The Importance of Risk Perception for Effective Climate Change Communication

Guest post by David Ropeik

Last week, the climate change negotiators in Cancun lowered their sights and, to avoid another Copenhagen, set aside the thorniest challenge — establishing hard levels and timetables for greenhouse gas emissions reductions. That made room for agreement on how to move forward, which includes this important phrase:

How do we encourage all the disbelievers and people who don't really feel threatened by climate change to do (and pay for) the things we need to do to respond to the changes that are already underway?

“[Climate change] Adaptation must be addressed with the same priority as mitigation and requires appropriate institutional arrangements to enhance adaptation action and support.” The agreement includes pages of details on how to advance adaptation needs.

But as with so many of these global organizing efforts on climate change, the details on adaptation fail to recognize the huge underlying problem that has in fact blocked progress on all aspects of this issue. The difficulty is less a matter of figuring out solutions, and more a matter of developing support from a public (in many parts of the developed world) that either doesn’t believe human-induced climate change is real, or doesn’t feel particularly threatened by it. How do we encourage all those people to do (and pay for) the things we need to do to respond to the changes that are already underway? 

In an earlier post I suggested that better risk communication based on the facts alone won’t be adequate. Years of research from a variety of sciences have given us sharp insight into the affective elements that shape our perceptions of the facts. We know a lot about why risks feel the way they do, the facts notwithstanding. We can look to those insights into risk perception to understand and respect how and why people feel the way they do about climate change, and encourage support for adaptation by respecting these affective perspectives rather than just trying to force-feed people the facts.

Studies show we worry less about risks that we don’t think can really happen to us. 

Why Risk Perception Matters

Risk is subjective. It’s not just a matter of the facts, but how those facts feel. Climate change is a perfect example. The same facts lead to widely different interpretations and opinions. To build more constructive working relationships around proposals for climate change adaptation, you have to respect what shapes those interpretations. You have to know not just how people feel, but why.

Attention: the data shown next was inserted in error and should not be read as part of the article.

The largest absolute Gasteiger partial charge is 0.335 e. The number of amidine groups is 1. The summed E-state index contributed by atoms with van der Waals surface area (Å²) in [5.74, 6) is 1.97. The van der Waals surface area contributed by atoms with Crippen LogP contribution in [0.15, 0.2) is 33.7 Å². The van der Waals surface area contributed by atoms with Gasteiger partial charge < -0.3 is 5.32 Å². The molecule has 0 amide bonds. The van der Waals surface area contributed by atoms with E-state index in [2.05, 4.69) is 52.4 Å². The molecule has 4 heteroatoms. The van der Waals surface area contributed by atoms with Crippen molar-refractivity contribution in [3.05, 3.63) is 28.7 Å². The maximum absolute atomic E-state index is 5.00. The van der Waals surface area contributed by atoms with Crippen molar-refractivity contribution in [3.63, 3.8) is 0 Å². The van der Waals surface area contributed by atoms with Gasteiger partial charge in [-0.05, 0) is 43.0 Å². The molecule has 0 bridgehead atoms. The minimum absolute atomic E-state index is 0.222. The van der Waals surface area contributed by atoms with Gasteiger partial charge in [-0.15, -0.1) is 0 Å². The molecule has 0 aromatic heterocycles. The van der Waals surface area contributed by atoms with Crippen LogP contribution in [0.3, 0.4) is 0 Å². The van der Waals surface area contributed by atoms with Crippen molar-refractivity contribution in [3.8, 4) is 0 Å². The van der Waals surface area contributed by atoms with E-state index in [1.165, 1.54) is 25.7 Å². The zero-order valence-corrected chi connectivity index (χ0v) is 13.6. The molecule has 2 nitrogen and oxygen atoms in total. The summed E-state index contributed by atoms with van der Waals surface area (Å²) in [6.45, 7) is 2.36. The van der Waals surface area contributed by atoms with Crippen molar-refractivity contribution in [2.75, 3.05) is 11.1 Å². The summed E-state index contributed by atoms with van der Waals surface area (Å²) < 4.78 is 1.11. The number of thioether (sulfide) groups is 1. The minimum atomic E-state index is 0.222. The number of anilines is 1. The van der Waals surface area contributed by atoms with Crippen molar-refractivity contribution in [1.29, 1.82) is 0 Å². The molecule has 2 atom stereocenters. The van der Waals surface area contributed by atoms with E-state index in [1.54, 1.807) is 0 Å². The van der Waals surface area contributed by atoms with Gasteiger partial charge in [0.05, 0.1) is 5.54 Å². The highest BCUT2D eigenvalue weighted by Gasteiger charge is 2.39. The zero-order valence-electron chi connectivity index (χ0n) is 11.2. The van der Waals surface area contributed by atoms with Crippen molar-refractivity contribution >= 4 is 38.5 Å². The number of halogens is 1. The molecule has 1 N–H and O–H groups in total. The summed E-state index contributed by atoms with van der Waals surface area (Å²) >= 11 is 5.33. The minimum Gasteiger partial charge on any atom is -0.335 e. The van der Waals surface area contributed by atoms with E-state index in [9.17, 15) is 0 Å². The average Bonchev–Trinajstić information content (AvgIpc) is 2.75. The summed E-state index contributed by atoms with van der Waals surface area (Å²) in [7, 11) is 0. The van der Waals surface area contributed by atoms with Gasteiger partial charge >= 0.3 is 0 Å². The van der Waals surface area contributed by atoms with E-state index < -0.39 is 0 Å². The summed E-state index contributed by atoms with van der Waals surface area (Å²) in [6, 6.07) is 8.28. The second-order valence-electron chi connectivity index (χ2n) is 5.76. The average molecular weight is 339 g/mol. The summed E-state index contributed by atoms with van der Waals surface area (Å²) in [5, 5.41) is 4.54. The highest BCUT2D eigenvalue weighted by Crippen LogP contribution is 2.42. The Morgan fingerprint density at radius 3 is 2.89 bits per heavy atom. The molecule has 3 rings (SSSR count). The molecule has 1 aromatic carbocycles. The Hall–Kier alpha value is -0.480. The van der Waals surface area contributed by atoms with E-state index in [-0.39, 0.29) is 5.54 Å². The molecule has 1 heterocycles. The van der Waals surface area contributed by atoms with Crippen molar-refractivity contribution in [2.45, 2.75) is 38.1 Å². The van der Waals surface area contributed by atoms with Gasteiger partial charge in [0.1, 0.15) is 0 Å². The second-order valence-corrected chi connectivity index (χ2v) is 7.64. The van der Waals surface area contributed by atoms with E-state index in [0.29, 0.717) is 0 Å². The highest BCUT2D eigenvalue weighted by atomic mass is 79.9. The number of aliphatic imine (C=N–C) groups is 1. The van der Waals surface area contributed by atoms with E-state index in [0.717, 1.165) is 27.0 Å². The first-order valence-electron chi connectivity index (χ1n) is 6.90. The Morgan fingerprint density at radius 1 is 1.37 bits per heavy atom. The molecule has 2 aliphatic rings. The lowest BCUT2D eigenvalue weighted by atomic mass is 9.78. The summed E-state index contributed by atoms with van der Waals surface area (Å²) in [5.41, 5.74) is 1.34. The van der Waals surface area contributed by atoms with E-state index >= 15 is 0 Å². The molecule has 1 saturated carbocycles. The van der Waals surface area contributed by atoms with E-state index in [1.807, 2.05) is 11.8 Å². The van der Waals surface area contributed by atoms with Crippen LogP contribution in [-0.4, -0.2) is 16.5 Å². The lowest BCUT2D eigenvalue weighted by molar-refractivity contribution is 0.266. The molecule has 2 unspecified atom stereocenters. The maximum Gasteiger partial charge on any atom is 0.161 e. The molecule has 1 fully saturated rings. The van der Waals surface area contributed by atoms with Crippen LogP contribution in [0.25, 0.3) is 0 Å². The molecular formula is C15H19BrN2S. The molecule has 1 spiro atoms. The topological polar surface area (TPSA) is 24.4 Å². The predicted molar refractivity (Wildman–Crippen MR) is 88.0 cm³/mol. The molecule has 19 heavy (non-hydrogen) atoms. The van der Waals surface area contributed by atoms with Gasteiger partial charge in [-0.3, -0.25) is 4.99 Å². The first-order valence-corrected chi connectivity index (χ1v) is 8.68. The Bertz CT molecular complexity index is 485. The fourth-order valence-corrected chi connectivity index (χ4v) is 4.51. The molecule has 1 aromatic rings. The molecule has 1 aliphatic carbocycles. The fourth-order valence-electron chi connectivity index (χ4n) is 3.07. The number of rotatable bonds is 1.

There are two large groups of people who may not be ready to support adaptation to climate change; what I’d call the “doubters/deniers”, and the “ho hummers” — folks who believe climate change is real and already happening, but aren’t concerned enough to do much about it. There are unique aspects of risk perception psychology that explain the feelings of each group.

The ho hummers: A majority (albeit fluctuating) believes climate change is real, but when you ask those people how much they’re willing to spend, or do, about it, broad support turns thin. Why?

  • We worry less about risks that we don’t think can really happen to us. Can you name one way that climate change will seriously negatively impact you in the next 10 years? Most people, even ardent believers, can’t.
  • We worry less about risks the further off in the future they are. Despite the changes already occurring, the dramatic disruptions of climate change are usually depicted as years, and decades, away. This softens even our extra sensitivity about risks to our kids. The immediate perils of abduction and vaccines (perceived) carry more weight than risks far off in the future.
  • We worry less about abstract risks, risks that are presented as ideas and “science,” hard-to-get-our-heads-around risks of global scale and centuries-long time spans, and risks depicted impersonally with facts and figures, rather than real human victims. 
  • We worry less about risks caused by choices that also produce benefits. The benefit of the behaviors that cause climate change are enormous – since energy from fossil fuels provides the comfortable way of life in which the developed world currently lives and the way the developing world wants to.